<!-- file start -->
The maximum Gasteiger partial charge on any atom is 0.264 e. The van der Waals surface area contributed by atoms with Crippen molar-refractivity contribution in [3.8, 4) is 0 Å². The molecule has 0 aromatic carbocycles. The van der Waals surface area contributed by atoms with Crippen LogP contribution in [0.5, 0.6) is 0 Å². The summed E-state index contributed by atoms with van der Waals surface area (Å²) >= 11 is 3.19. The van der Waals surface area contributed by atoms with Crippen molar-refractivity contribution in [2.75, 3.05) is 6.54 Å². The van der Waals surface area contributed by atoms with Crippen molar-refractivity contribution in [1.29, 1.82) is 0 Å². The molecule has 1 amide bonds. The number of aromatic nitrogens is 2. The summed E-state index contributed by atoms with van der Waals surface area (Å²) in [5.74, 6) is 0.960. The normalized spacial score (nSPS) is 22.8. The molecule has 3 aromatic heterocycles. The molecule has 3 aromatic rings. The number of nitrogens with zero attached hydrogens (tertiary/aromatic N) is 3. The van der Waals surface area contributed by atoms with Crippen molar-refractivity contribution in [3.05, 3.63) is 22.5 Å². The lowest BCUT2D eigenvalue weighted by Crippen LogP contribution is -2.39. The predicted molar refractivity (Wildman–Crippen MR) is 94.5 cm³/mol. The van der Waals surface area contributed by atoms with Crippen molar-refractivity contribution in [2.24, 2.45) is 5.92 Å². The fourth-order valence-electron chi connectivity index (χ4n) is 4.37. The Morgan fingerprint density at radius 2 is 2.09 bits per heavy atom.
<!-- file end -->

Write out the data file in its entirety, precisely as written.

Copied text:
The maximum Gasteiger partial charge on any atom is 0.264 e. The van der Waals surface area contributed by atoms with Crippen molar-refractivity contribution in [3.8, 4) is 0 Å². The molecule has 0 aromatic carbocycles. The van der Waals surface area contributed by atoms with Crippen LogP contribution in [0.5, 0.6) is 0 Å². The summed E-state index contributed by atoms with van der Waals surface area (Å²) >= 11 is 3.19. The van der Waals surface area contributed by atoms with Crippen molar-refractivity contribution in [2.75, 3.05) is 6.54 Å². The van der Waals surface area contributed by atoms with Crippen molar-refractivity contribution in [1.29, 1.82) is 0 Å². The molecule has 1 amide bonds. The number of aromatic nitrogens is 2. The summed E-state index contributed by atoms with van der Waals surface area (Å²) in [5.74, 6) is 0.960. The normalized spacial score (nSPS) is 22.8. The molecule has 3 aromatic heterocycles. The molecule has 3 aromatic rings. The number of nitrogens with zero attached hydrogens (tertiary/aromatic N) is 3. The van der Waals surface area contributed by atoms with Crippen molar-refractivity contribution in [3.05, 3.63) is 22.5 Å². The lowest BCUT2D eigenvalue weighted by Crippen LogP contribution is -2.39. The predicted molar refractivity (Wildman–Crippen MR) is 94.5 cm³/mol. The van der Waals surface area contributed by atoms with Crippen molar-refractivity contribution in [2.24, 2.45) is 5.92 Å². The fourth-order valence-electron chi connectivity index (χ4n) is 4.37. The Morgan fingerprint density at radius 2 is 2.09 bits per heavy atom.